Americanized Irish pubs in New York all have the same basic blueprint: giant spaces with loud TVs, greasy fish ‘n’ chips, and an array of faux-vintage “Lovely Day for a Guinness” signs hung on dusty exposed brick walls. When Mike O’Sullivan and Jim Dunn, who worked together at Sláinte in downtown Manhattan for several years, along with Dan Grace, a rugby teammate of O’Sullivan’s from back home in Ireland, opted to open their own pub in Brooklyn, they set out to do something decidedly different.
“The three of us got together and decided we wanted to do something like a shebeen,” says O’Sullivan, using the word for a traditional, cozy little nook of a bar found in any Irish town. “We tried to cut out some of the misconceptions of Irish hospitality–car bombs and all that nonsense.”
Instead, for inspiration they browsed through pictures from longstanding traditional Irish bars back home, and pieced together Hartley’s, which opened in Clinton Hill in December. In a borough now home to a reclaimed-driftwood-lined, white-subway-tile-backed bar on every corner, this pint-sized Putnum Avenue space, formerly home to Luv Tea, then Sip Bar, stands out for being well, just a bar. Low beamed ceilings, textured white walls and dim lighting contribute to a hobbit-hole ambiance, untarnished by the blue glow of TVs. Dunn lives just a few blocks away, and the trio set out to craft a simple watering hole that would appeal to a broad swath of this diverse neighborhood. Nothing too fancy, just a place to pop in for a pint, which is very nice to see in a neighborhood in which a tsunami of gentrification has apparently now made much of the area too expensive even for hipster bars and specialty cheese shops.
Not that Hartley’s doesn’t make any nods to New Brooklyn–the draft beers are accompanied by a short list of craft cocktails both Irish-ish (Tullamore Dew whiskey with amaro and orange bitters) and decidedly not (tequila with cactus puree, Thai chili simple syrup and lime). O’Sullivan calls the food menu “a bit of an American take on Irish comfort food,” with everything made in-house, from warm, freshly baked brown soda bread “like our mothers used to make,” to house-cured meats. Bar food ranges from cheddar-spiced popcorn to local radishes wrapped in Irish butter and sea salt. That’s not drizzled with butter, but actually wrapped in it–each little sliver of radish is encased in a thick layer of Kerrygold. The hearty brown bread also serves as the base for cheddar toasties–essentially open-faced grilled cheese sandwiches topped with your choice of bacon or salmon. My favorite bite though, was the spiced beef sandwich –juicy pastrami-esque slivers of beef topped with melty cheddar and onions, on that same brown soda bread. If you’re still not feeling cozy enough, there are warm chocolate chip cookies baked to order and served with a side of milk.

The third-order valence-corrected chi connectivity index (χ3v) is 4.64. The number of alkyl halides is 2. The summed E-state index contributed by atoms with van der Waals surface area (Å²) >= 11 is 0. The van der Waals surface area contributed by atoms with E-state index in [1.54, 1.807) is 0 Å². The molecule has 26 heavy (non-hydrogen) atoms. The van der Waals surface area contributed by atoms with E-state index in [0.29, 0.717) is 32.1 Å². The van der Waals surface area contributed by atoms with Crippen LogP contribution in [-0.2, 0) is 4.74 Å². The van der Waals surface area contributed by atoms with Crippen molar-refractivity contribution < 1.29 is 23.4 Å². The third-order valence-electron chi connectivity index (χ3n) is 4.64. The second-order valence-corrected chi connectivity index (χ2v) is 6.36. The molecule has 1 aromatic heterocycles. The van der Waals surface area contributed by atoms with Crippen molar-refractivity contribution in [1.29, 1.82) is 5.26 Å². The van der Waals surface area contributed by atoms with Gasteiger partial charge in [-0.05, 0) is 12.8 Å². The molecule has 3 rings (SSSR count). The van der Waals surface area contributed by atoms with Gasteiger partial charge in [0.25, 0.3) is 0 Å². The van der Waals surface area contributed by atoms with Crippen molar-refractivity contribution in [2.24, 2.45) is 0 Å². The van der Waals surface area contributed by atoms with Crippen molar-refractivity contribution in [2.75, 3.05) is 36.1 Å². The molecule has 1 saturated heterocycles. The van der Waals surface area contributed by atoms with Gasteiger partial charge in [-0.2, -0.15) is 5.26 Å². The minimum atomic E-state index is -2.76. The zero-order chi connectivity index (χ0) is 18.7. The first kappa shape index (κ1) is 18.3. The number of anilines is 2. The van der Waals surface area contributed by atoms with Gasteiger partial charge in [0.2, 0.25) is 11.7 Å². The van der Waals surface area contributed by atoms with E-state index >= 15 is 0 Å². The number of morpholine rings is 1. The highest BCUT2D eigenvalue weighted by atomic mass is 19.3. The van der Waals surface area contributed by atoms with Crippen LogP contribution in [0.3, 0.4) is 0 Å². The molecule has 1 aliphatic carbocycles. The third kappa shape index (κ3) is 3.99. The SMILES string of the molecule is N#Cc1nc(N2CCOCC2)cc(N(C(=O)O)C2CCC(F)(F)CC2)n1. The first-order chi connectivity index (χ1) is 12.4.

The service at Hartley’s is friendly and attentive; the amiable owners are always quick with another round or a chat. The prices are fair ($6-$8 for beers, $4-$6 for snacks, and $12-$14 for full plates). In short, it succeeds at being exactly what the lads were looking for: a friendly, not-too-fancy neighborhood bar.
Hartley’s will up the hospitality ante for St. Patrick’s Day week, featuring live music on both Monday, March 14 and Wednesday, March 15, with a mix of Irish folk and traditional bands, modern Irish rock, poetry, literature and more spread over the two nights. If you’re looking for a solid Guinness and a bit of cheer on St. Patrick’s Day (Thursday, March 17) or any other day, Hartley’s will be a welcome alternative to all those overcrowded Irish bars across the river. Just don’t ask for a green beer.
14 Putnam Avenue (near Grand)